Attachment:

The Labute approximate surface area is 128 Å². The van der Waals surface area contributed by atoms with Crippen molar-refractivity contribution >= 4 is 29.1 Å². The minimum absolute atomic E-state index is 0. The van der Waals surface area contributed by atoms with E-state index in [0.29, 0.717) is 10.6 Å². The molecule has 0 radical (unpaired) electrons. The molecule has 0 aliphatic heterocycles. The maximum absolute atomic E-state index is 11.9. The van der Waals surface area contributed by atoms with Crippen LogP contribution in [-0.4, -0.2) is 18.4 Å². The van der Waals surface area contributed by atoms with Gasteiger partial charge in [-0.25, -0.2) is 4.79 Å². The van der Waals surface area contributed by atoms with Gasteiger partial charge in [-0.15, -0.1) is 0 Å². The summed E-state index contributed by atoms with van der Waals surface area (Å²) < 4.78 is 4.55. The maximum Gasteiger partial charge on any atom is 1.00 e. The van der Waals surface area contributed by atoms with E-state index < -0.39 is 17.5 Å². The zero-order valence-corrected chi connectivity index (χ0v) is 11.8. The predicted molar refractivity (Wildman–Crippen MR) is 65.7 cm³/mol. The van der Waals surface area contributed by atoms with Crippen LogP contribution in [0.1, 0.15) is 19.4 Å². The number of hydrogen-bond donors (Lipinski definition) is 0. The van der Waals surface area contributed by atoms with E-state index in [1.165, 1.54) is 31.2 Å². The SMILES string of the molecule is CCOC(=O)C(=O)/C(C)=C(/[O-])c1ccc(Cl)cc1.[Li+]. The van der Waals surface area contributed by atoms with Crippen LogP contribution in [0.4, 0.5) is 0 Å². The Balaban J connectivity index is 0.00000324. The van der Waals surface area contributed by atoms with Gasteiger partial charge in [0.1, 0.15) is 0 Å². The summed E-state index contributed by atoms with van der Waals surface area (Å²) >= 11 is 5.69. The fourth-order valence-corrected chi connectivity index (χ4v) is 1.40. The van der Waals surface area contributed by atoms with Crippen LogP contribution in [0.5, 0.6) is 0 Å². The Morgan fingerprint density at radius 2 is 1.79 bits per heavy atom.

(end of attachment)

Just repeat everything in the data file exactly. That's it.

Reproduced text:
The Labute approximate surface area is 128 Å². The van der Waals surface area contributed by atoms with Crippen molar-refractivity contribution >= 4 is 29.1 Å². The minimum absolute atomic E-state index is 0. The van der Waals surface area contributed by atoms with E-state index in [0.29, 0.717) is 10.6 Å². The molecule has 0 radical (unpaired) electrons. The molecule has 0 aliphatic heterocycles. The maximum absolute atomic E-state index is 11.9. The van der Waals surface area contributed by atoms with Crippen LogP contribution in [-0.4, -0.2) is 18.4 Å². The van der Waals surface area contributed by atoms with Gasteiger partial charge in [-0.25, -0.2) is 4.79 Å². The van der Waals surface area contributed by atoms with Gasteiger partial charge in [-0.15, -0.1) is 0 Å². The summed E-state index contributed by atoms with van der Waals surface area (Å²) < 4.78 is 4.55. The maximum Gasteiger partial charge on any atom is 1.00 e. The van der Waals surface area contributed by atoms with E-state index < -0.39 is 17.5 Å². The zero-order valence-corrected chi connectivity index (χ0v) is 11.8. The predicted molar refractivity (Wildman–Crippen MR) is 65.7 cm³/mol. The van der Waals surface area contributed by atoms with Crippen LogP contribution in [0.1, 0.15) is 19.4 Å². The number of hydrogen-bond donors (Lipinski definition) is 0. The van der Waals surface area contributed by atoms with E-state index in [1.165, 1.54) is 31.2 Å². The SMILES string of the molecule is CCOC(=O)C(=O)/C(C)=C(/[O-])c1ccc(Cl)cc1.[Li+]. The van der Waals surface area contributed by atoms with Crippen LogP contribution in [0.4, 0.5) is 0 Å². The Balaban J connectivity index is 0.00000324. The van der Waals surface area contributed by atoms with Gasteiger partial charge in [0.1, 0.15) is 0 Å². The summed E-state index contributed by atoms with van der Waals surface area (Å²) >= 11 is 5.69. The fourth-order valence-corrected chi connectivity index (χ4v) is 1.40. The van der Waals surface area contributed by atoms with Crippen LogP contribution in [0.5, 0.6) is 0 Å². The Morgan fingerprint density at radius 2 is 1.79 bits per heavy atom.